After studies at the Grand Central School of Art, Alexander Gillespie Raymond started working with Russ Westover (creator of 'Tilly the Toiler'). Shortly after, he transfered to Lyman Young ('Tim Tyler's Luck'), from 1930 to 1933. In 1932 and 1933, he ghosted both Young's daily strips and Sunday pages of 'Tim Tyler'. At the end of 1933, Raymond was asked by King Features Syndicate to create a Sunday page featuring two new characters, 'Flash Gordon' and 'Jungle Jim'. In addition, Alex Raymond signed on to draw 'Secret Agent X9', a daily strip scripted by Dashiell Hammett. All three creations started in January, 1934.
By the end of 1935, Alex Raymond stopped with 'Secret Agent X9' to spend more time on his Sunday features. In particular, 'Flash Gordon' became world famous. In 1944, Raymond joined the U.S. Marine Corps. Demobilized as a major in 1946, Raymond created in that same year 'Rip Kirby', a daily police strip, which also enjoyed enormous success. Alex Raymond died at the height of his fame, on 6 September 1956, after a car accident.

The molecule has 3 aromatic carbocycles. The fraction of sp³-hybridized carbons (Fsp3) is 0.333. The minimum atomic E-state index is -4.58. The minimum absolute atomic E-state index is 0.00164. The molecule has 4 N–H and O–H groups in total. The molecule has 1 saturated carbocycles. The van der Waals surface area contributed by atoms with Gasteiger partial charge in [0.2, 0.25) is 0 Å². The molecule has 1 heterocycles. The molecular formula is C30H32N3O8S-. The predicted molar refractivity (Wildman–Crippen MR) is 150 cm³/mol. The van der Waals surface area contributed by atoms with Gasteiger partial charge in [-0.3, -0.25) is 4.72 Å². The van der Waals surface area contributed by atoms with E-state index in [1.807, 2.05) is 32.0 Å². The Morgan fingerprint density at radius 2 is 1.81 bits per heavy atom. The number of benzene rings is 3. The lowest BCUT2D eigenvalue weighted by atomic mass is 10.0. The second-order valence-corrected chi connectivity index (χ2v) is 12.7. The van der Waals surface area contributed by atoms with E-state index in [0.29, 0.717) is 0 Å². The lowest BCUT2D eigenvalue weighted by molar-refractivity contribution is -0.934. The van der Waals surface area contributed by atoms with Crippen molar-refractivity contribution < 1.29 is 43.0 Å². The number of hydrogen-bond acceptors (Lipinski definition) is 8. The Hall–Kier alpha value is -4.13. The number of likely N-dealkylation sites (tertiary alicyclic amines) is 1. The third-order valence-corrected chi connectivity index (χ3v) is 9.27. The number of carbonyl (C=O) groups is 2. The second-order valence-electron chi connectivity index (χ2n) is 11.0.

Alex Raymond's influence on other cartoonists was considerable during his lifetime, and has not diminished after his death. The 'Flash Gordon' newspaper strip was continued by artist Jim Keefe.
Alex Raymond about his comic art: "I decided honestly that comic art is an art form in itself. It reflects the life and times more accurately and actually is more artistic than magazine illustration - since it is entirely creative. An illustrator works with camera and models; a comic artist begins with a white sheet of paper and dreams up his own business - he is playwright, director, editor and artist at once."
Date of Birth: October 2, 1909 Birthplace: New Rochelle, New York Date of death: September 6, 1956